It’s not a one-time gig for The Once who will be returning to Ingersoll’s Canterbury Folk Festival for the second time to close the festival at 3:15 p.m. on Sunday, July 9.
The award-winning and Juno-nominated indie trio from Newfoundland is looking forward to performing at the free festival that takes place in Ingersoll from Friday, July 7 to Sunday, July 9.
In Newfoundland lingo, The Once means “imminently but not necessarily so.”
Formed 10 years ago, The Once’s first album was recorded after a stranger at a show was so impressed he offered them $5,000 to record an album.
Known for their haunting interpretations of traditional music, the folk group’s latest EP entitled ‘We Win Some We Lose’ incorporates a new artistic voice.
“I think we finally know what The Once sounds like,” explained Phil Churchill. “And with that knowledge comes a freedom we would not let ourselves have before.”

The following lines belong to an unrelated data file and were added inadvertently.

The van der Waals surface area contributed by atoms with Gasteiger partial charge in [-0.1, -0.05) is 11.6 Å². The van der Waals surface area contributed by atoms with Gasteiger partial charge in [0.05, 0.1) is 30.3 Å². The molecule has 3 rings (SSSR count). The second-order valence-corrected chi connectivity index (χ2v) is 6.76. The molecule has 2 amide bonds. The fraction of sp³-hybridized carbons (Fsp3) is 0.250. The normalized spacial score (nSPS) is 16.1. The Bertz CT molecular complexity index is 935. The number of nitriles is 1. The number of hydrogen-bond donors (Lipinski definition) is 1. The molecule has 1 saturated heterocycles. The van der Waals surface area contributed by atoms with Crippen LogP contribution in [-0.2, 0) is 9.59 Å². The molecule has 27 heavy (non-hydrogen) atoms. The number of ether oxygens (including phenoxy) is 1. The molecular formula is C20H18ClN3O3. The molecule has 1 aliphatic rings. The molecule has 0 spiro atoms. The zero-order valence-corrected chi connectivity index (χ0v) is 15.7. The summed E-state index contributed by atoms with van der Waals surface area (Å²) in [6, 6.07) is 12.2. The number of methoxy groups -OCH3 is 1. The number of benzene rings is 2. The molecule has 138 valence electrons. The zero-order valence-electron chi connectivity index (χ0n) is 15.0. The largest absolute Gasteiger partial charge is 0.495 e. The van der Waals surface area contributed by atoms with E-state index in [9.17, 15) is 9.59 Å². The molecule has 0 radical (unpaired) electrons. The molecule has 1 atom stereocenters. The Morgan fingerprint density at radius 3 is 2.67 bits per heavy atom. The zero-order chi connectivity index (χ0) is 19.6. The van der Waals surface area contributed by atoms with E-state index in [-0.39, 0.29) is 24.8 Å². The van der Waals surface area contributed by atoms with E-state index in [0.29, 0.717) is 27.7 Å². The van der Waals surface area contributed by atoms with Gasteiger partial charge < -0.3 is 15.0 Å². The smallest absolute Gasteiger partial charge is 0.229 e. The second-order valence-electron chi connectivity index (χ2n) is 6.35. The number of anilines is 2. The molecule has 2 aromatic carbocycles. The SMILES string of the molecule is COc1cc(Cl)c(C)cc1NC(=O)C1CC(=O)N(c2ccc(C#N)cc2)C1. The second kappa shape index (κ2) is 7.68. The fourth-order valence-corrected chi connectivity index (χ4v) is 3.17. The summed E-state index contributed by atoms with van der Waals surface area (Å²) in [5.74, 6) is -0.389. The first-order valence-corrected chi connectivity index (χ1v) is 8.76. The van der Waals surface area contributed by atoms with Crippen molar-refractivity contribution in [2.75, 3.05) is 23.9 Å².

This year, in honour of Canada 150, the Canterbury Folk Festival features performers from every province across the nation.
“From British Columbia to Newfoundland, every province is represented,” explained Brenda Boswell, head of marketing and promotions for the festival. “We have flags from all of the provinces which will be incorporated into the parade led by the Ingersoll Pipe Band (at 4 p.m. Saturday) and prominently displayed around the main stage.”
The festival, she said, is attracting a lot of out-of-town attention due to the high “caliber of the performers.”
Events begin with a Swine and Wine Pig Roast at 5 p.m. on Friday, followed by an evening of musical entertainment including Bob Evans, Glenn McFarlane, James Keeleghan and topped off with a performance by Lennie Gallant at 10 p.m.
After breakfast in the park, children’s activities and a day full of workshops, Saturday evening performances include Denal Soares, Dan Stacey and the Black Swans, Tia McGraff, Valdy and Gary Fjellgaard, Ian Thomas and festival favorite Pavlo.
Special guests Aaron Bell Ojibwa Story Teller and the White Pine dancers will perform Saturday at 4:30 p.m.
“We’re really pleased to have them back especially since its Canada 150,” Boswell said. “They will represent Canada’s aboriginal culture.”
Sunday’s performances include Hearts of Praise, Ted Comiskey and Jim Gonder, Coig, RPR and Red Moon Road.